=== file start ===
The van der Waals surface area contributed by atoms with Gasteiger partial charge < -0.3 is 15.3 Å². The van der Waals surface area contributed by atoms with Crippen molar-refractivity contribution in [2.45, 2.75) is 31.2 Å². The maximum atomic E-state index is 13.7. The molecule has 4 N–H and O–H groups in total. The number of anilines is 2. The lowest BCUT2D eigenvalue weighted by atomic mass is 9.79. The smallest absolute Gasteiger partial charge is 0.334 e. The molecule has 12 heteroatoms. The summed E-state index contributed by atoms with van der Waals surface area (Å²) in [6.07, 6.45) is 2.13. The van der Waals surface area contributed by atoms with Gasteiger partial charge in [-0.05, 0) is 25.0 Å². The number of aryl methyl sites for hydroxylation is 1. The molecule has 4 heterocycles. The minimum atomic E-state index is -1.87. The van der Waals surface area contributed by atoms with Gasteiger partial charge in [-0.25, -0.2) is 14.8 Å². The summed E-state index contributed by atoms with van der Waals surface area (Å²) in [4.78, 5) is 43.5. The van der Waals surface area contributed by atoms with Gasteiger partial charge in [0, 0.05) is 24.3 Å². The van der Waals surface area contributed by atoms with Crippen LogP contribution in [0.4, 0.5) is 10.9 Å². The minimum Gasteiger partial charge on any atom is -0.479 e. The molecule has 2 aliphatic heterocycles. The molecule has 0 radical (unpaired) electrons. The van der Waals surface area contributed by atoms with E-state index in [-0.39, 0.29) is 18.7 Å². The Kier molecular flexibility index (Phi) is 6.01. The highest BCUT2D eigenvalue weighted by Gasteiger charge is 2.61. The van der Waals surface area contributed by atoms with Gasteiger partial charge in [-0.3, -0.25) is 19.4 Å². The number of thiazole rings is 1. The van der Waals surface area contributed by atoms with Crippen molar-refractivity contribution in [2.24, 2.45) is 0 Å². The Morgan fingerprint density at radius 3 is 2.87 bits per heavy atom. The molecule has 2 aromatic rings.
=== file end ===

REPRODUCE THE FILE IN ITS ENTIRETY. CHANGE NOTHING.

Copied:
The van der Waals surface area contributed by atoms with Gasteiger partial charge < -0.3 is 15.3 Å². The van der Waals surface area contributed by atoms with Crippen molar-refractivity contribution in [2.45, 2.75) is 31.2 Å². The maximum atomic E-state index is 13.7. The molecule has 4 N–H and O–H groups in total. The number of anilines is 2. The lowest BCUT2D eigenvalue weighted by atomic mass is 9.79. The smallest absolute Gasteiger partial charge is 0.334 e. The molecule has 12 heteroatoms. The summed E-state index contributed by atoms with van der Waals surface area (Å²) in [6.07, 6.45) is 2.13. The van der Waals surface area contributed by atoms with Gasteiger partial charge in [-0.05, 0) is 25.0 Å². The number of aryl methyl sites for hydroxylation is 1. The molecule has 4 heterocycles. The minimum atomic E-state index is -1.87. The van der Waals surface area contributed by atoms with Gasteiger partial charge in [-0.25, -0.2) is 14.8 Å². The summed E-state index contributed by atoms with van der Waals surface area (Å²) in [4.78, 5) is 43.5. The van der Waals surface area contributed by atoms with Gasteiger partial charge in [0, 0.05) is 24.3 Å². The van der Waals surface area contributed by atoms with Crippen LogP contribution in [0.4, 0.5) is 10.9 Å². The minimum Gasteiger partial charge on any atom is -0.479 e. The molecule has 2 aliphatic heterocycles. The molecule has 0 radical (unpaired) electrons. The van der Waals surface area contributed by atoms with E-state index in [-0.39, 0.29) is 18.7 Å². The Kier molecular flexibility index (Phi) is 6.01. The highest BCUT2D eigenvalue weighted by Gasteiger charge is 2.61. The van der Waals surface area contributed by atoms with Gasteiger partial charge in [-0.3, -0.25) is 19.4 Å². The number of thiazole rings is 1. The van der Waals surface area contributed by atoms with Crippen molar-refractivity contribution in [2.24, 2.45) is 0 Å². The Morgan fingerprint density at radius 3 is 2.87 bits per heavy atom. The molecule has 2 aromatic rings.